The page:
Who in all good delightest,
Thou good and gracious King!
My week will be very busy with Holy Week services: a Messianic Seder with Blessed Trinity Anglican Church at Pepperwood Park in El Cajon on Tuesday evening at 6:15, Maundy Thursday evening services including footwashing also at the SCAIR Center at 6:30, the Good Friday liturgy again with the Blessed Trinity Anglican at the Larkspur Drive rectory in Alpine at 5:30 in the evening, and the Holy Saturday Vigil, my favorite liturgy of the entire Christian Year, also on Larkspur Drive in Alpine a little later in the evening (7:30 PM) so that the rectory is darkened as we bring in the Paschal Light, lighting our candles from the huge beeswax candle with the red "Alpha" and "Omega" Greek letters on the side and with five small nails pressed into the beeswax to represent the five wounds of Christ.
Then we'll celebrate Resurrection Sunday with our first sunrise service since we've attended Pine Valley Community Church (four years this Easter!) then a community Easter breakfast, both held at the Pine Valley Bible Conference Center. Then we'll meet back at Pine Valley Community Church at 9:00 for one all-church Easter service. I am hoping for a joyful and exuberant celebration of the Resurrection, preferably with the singing of my favorite Easter hymn, "Christ the Lord Is Risen Today." (One can only hope!!)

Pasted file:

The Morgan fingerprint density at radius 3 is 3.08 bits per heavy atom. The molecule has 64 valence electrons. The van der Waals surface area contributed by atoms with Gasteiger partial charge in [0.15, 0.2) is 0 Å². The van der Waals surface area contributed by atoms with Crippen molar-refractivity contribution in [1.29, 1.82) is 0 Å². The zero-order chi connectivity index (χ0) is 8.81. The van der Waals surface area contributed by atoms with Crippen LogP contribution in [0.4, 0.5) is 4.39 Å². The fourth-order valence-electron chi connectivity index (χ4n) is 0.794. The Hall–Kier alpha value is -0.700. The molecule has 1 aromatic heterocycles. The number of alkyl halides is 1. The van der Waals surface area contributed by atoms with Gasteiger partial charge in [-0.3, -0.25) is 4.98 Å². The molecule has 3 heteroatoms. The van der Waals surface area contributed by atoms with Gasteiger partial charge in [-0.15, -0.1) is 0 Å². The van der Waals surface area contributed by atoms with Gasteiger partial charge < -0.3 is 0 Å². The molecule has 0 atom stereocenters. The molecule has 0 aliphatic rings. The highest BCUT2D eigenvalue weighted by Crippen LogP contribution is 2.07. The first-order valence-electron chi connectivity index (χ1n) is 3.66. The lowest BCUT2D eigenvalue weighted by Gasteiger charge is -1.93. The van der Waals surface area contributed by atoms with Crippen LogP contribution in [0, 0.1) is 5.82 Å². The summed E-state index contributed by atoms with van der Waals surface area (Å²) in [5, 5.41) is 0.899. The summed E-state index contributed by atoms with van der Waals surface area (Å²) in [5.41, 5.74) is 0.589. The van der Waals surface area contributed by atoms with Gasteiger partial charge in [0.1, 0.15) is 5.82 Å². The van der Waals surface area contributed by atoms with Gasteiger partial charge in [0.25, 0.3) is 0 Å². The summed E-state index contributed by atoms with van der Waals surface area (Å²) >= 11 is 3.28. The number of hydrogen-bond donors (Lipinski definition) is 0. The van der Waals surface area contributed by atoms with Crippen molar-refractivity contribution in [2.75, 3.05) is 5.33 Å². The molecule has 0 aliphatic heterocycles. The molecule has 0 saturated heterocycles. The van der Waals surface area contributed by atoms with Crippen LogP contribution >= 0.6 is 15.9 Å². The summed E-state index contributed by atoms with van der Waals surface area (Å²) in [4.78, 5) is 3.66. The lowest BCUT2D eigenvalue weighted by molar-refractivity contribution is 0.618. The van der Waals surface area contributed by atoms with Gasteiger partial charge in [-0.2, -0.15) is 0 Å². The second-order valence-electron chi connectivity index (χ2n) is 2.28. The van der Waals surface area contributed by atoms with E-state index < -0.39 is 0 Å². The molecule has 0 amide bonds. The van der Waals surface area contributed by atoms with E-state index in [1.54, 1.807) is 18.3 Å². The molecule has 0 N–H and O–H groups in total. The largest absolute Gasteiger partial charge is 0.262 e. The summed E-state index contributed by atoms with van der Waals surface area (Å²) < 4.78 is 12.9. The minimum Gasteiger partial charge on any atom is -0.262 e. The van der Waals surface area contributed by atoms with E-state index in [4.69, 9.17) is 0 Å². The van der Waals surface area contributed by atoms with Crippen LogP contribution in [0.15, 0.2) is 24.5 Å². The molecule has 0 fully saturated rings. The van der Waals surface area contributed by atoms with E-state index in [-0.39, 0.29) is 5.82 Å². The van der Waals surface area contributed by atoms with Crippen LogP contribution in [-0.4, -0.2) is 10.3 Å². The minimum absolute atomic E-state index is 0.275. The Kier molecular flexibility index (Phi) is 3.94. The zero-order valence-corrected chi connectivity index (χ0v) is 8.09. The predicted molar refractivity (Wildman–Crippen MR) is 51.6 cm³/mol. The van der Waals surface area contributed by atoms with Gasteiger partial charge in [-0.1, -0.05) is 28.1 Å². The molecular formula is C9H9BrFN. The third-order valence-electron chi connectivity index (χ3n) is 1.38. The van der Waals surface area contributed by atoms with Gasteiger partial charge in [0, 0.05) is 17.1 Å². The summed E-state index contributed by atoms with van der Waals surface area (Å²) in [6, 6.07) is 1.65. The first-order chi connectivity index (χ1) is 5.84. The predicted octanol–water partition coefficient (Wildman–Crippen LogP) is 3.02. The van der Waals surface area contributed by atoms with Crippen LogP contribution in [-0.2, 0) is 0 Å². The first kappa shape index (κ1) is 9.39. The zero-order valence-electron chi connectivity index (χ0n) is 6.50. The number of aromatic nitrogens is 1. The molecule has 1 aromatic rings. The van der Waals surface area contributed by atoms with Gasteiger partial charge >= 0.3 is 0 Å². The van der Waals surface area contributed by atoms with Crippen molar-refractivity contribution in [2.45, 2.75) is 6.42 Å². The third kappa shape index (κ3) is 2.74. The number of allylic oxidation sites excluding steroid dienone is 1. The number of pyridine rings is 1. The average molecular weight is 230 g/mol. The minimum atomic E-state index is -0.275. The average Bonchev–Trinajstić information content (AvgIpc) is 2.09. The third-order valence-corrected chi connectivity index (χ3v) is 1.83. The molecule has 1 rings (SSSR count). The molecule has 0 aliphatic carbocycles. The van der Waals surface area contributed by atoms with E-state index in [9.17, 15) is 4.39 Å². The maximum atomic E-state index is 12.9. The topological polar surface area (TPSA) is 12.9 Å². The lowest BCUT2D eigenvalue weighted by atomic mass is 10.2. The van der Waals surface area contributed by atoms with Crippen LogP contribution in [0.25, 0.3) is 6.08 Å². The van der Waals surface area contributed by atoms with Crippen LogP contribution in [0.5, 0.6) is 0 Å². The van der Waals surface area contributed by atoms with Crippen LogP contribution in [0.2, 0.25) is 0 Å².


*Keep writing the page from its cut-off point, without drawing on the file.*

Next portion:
Today is also the Annunciation, the day in which we remember and celebrate the Angel Gabriel announcing God's will to Mary who replied with the words that we all should say to God each day, "Behold, I am the servant of the Lord; let it be to me according to your word" (Luke 1:38 ESV). So today is a double-feast day of the solemnity of the Annunciation and the celebration of Palm Sunday which marks the beginning of Holy Week. (It's also Timothy's 23rd birthday--so today is a real party for us!)
I wish a blessed Holy Week to you and yours, dear readers. May we all experience the sorrow of Christ's sacrifical death for us and the joy of His glorious Resurrection by which He saved all people, past, present, and future, from all of their sins, past, present, and future.
Following in His footsteps this Holy Week,